Single rare case of sarcoma arising from an aortic aneurismal sac was reported in 2006 and 2012. Another case appeared a decade earlier. Therefore, this paper abridges a case reported fully in 1890 on account of its historical interest.
It is acknowledged that sarcoma arising in an arterial aneurysm is rare [1-3]. They have been diagnosed after surgery with histologic confirmation. Accordingly, I report the 1890 case abridge from the Transactions of the Pathological Society of London, especially as it was subjected, as in the current practice, to independent microscopic opinion .
A 71-year-old man was admitted to St. Thomas’s Hospital, London, on 4th June, 1888, with popliteal aneurysm in the left leg. The patient complained of a small lump in the ham which pulsated strongly. It increased rapidly to double its size. It was repeatedly examined by many doctors and none doubted that the tumor was caused by an areusym. He was ligated successfully. However, three months later, he was suffering severely from pain caused by the increasing swelling in the ham. The decision was “to explore the popliteal tumour with the object of ascertaining whether the local lesion was due to liquefaction of the contents of the aneurysm and inflammation around it, or whether the aneurysm had become complicated by a new growth.” The limb was amputated. The stump healed quickly, and the man left the hospital at the end of a month. He survived until about a year, when he died of recurrence of the malignant disease. The limb was hardened in spirit and underwent extensive careful examination. It was concluded that the case was one of aneurysm which became complicated by a rapid growth of sarcoma. As was the practice of The Pathological Society of London, its 3-man Morbid Growths Committee examined the materials. Their opinion was convincing thus:
There is evidence to show that the aneurysm is of longer standing than the sarcoma, and the changes in the vessel wall are not such as would result merely from infiltration by new growth. The popliteal artery is dilated for a considerable distance, and shows atheromatous changes which are evidently old. The sarcoma, on the other hand, shows no extensive degenerative changes, such as are frequently met within tumours of this nature which have existed for a considerable time.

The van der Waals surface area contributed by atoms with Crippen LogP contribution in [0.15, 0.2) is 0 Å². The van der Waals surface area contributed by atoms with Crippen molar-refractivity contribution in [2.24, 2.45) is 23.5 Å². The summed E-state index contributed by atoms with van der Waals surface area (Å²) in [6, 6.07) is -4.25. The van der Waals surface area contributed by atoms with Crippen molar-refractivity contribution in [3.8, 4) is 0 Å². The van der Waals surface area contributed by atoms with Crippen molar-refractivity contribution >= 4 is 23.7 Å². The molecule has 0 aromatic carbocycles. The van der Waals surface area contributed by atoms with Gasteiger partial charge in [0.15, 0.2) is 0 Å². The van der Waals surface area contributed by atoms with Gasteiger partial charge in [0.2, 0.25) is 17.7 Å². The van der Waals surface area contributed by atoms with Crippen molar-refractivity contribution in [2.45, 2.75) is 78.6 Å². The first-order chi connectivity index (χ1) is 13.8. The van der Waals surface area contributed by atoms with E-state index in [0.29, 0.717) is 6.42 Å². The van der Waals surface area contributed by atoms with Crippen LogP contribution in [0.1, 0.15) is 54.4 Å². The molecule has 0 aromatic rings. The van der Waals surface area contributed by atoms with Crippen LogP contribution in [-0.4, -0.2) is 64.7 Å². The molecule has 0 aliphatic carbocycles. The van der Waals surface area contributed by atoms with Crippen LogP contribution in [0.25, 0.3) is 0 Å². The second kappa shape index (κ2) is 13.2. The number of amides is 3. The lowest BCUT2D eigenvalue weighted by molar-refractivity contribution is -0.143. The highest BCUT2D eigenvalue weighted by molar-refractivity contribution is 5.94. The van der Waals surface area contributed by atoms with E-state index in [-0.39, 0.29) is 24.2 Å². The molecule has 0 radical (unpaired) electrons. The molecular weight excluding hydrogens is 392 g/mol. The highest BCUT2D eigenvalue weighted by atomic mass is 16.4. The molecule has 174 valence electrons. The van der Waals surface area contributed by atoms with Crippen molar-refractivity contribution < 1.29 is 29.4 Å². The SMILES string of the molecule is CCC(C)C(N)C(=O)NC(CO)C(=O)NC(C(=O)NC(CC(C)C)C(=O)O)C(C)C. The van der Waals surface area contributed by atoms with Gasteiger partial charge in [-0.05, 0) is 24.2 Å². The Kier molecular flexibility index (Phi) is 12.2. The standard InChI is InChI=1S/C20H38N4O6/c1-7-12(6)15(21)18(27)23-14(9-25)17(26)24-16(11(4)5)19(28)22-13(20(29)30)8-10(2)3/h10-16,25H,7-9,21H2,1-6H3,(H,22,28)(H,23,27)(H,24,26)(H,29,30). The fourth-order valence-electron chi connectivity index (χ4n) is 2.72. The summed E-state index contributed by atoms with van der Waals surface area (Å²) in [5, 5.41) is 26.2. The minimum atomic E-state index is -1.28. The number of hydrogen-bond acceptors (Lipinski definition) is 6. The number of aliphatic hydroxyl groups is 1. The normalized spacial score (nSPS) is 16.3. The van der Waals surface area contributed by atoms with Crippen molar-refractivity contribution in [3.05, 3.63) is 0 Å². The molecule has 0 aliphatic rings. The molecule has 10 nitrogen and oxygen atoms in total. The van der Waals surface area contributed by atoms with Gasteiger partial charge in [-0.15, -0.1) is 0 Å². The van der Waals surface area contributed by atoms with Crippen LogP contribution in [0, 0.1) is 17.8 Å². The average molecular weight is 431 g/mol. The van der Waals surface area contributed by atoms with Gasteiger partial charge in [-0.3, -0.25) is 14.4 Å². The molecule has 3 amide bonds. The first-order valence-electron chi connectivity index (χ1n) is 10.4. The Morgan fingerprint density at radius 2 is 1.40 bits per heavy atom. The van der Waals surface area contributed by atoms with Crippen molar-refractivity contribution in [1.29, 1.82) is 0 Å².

Primary tumors of the aorta are extremely rare and the diagnosis is usually made after surgery or autopsy [1-3]. Incidentally, the medical masters of yester years were at pains to present such rare cases before the London Society. In the extant case , it was published because the author could not “find any record of any strictly comparable case or specimen.” Moreover, the report was made because “it may possibly assist in bringing to light some other, similarly obscure and interesting cases.”
With regard to survival after the occurrence of arterial sarcoma, the median rate was reported as 7 months . Therefore, the one year interval in this historical case is noteworthy.
Moreover, illustrative cases had hitherto been confined to the abdominal aorta [1-3]. Rarely, bilateral femoral artery aneurysm mimicked soft tissue sarcoma . The historical case is unique, therefore, on the ground that a peripheral artery was involved.
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- Croft J (1890) Aneurysm of the popliteal artery complicated with sarcoma. Trans Pathol Soc Lond 41: 65-70.
- Adeoye PO, Adebola SO, Adesiyun OA, Braimoh KT (2012) Bilateral femoral artery aneurysm mimicking soft tissue sarcoma. Ann Vasc Surg 26: 279. [Crossref]